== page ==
BERLIN (Reuters) - German Chancellor Angela Merkel’s conservatives have climbed to their highest opinion poll level in nearly seven years but will not be able to continue their center-right coalition with the slumping Free Democrats (FDP), a survey said on Wednesday.
The Forsa poll published on Wednesday, nine months before an election, found Merkel’s Christian Democrats and their Bavarian sister party, the Christian Social Union (CSU) rising three points to 41 percent, the highest since March 2006.
But her FDP coalition allies fell one point to four percent in the weekly poll for RTL TV and Stern magazine and would fall below the five percent threshold needed for seats in parliament. Merkel is seeking a third term in September’s election.
The center-left opposition Social Democrats (SPD) and their Greens allies were down one point to a combined 40 percent. The SPD were steady at 27 percent while the Greens fell one point to 13 percent. The Left party were steady at eight percent.
Neither Merkel’s center-right coalition nor the center-left would win a majority if those were the election results.
Political analysts believe the most likely outcome of next September’s election would be a grand coalition of conservatives and the SPD, the right-left alliance that led Germany from 2005 to 2009. A conservative-Greens coalition is also a possibility.
German voters are in general pleased with the way Merkel’s center-right government has led the country through the euro zone debt crisis, the country’s most pressing issue.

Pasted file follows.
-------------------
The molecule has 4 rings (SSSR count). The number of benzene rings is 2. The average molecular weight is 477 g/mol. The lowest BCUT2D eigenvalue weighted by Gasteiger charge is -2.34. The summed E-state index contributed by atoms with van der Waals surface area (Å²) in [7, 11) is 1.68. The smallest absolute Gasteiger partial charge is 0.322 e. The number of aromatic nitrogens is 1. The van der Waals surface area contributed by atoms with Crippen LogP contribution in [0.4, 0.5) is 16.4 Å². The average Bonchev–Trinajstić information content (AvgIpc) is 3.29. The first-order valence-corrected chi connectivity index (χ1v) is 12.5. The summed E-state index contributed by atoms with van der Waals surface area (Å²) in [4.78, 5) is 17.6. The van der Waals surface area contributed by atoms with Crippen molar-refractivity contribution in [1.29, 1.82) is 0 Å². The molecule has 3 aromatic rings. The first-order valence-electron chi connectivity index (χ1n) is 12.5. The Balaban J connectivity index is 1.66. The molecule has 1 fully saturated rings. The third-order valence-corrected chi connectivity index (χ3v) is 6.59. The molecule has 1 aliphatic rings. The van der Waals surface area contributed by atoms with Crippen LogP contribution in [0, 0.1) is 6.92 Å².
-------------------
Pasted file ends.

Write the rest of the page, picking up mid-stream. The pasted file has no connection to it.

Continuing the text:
The economy is in relatively good shape thanks to strong export industries and the government expects the economy to continue expanding in 2013. Unemployment has held steady near two-decade lows of 6.9 percent.
Germany’s economy powered through the first two years of the euro zone’s sovereign debt crisis, posting 4.2 percent growth in 2010 and 3 percent last year before slowing to about 0.8 percent in 2012, while some peers were grinding to a halt.
Merkel’s CDU put on a show of unity at their annual party congress three weeks ago, re-electing her as the party leader by a record margin of 97.9 percent. It was her best score since taking over the CDU leadership 12 years ago.
Merkel’s CDU is nevertheless facing a tough state election battle on January 20 in Lower Saxony, where the popular CDU incumbent David McAllister could be ousted even though the CDU is polling around 40 percent in the northern state.
The CDU-FDP coalition could be defeated if the FDP fails to win seats. They are polling around 4 percent in Lower Saxony.
The Forsa poll showing Merkel’s conservatives at 41 percent confirms other polls showing solid support for her party. An Emnid poll in Bild am Sonntag newspaper on Sunday found the CDU/CSU steady at 40 percent for the last three weeks while the FDP were at four percent compared to 41 percent for the center-left alliance of SPD (28 percent) and Greens (13 percent).
Reporting By Erik Kirschbaum; Editing by Angus MacSwan